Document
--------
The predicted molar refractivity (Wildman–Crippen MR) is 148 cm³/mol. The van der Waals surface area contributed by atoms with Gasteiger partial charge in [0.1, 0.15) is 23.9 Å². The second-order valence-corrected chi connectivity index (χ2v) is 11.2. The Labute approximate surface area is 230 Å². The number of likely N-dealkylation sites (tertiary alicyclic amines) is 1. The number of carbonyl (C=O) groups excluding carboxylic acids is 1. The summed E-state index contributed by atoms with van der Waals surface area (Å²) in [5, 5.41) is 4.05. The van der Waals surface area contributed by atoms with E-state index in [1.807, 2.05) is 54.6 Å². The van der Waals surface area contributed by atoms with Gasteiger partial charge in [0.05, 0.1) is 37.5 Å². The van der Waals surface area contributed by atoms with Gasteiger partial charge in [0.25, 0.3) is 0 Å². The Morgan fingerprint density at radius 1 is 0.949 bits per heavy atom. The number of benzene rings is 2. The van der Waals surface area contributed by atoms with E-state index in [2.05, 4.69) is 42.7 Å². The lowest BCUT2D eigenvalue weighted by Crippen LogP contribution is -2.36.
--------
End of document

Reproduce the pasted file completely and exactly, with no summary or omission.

The predicted molar refractivity (Wildman–Crippen MR) is 148 cm³/mol. The van der Waals surface area contributed by atoms with Gasteiger partial charge in [0.1, 0.15) is 23.9 Å². The second-order valence-corrected chi connectivity index (χ2v) is 11.2. The Labute approximate surface area is 230 Å². The number of likely N-dealkylation sites (tertiary alicyclic amines) is 1. The number of carbonyl (C=O) groups excluding carboxylic acids is 1. The summed E-state index contributed by atoms with van der Waals surface area (Å²) in [5, 5.41) is 4.05. The van der Waals surface area contributed by atoms with E-state index in [1.807, 2.05) is 54.6 Å². The van der Waals surface area contributed by atoms with Gasteiger partial charge in [0.05, 0.1) is 37.5 Å². The van der Waals surface area contributed by atoms with Gasteiger partial charge in [0.25, 0.3) is 0 Å². The Morgan fingerprint density at radius 1 is 0.949 bits per heavy atom. The number of benzene rings is 2. The van der Waals surface area contributed by atoms with E-state index in [2.05, 4.69) is 42.7 Å². The lowest BCUT2D eigenvalue weighted by Crippen LogP contribution is -2.36.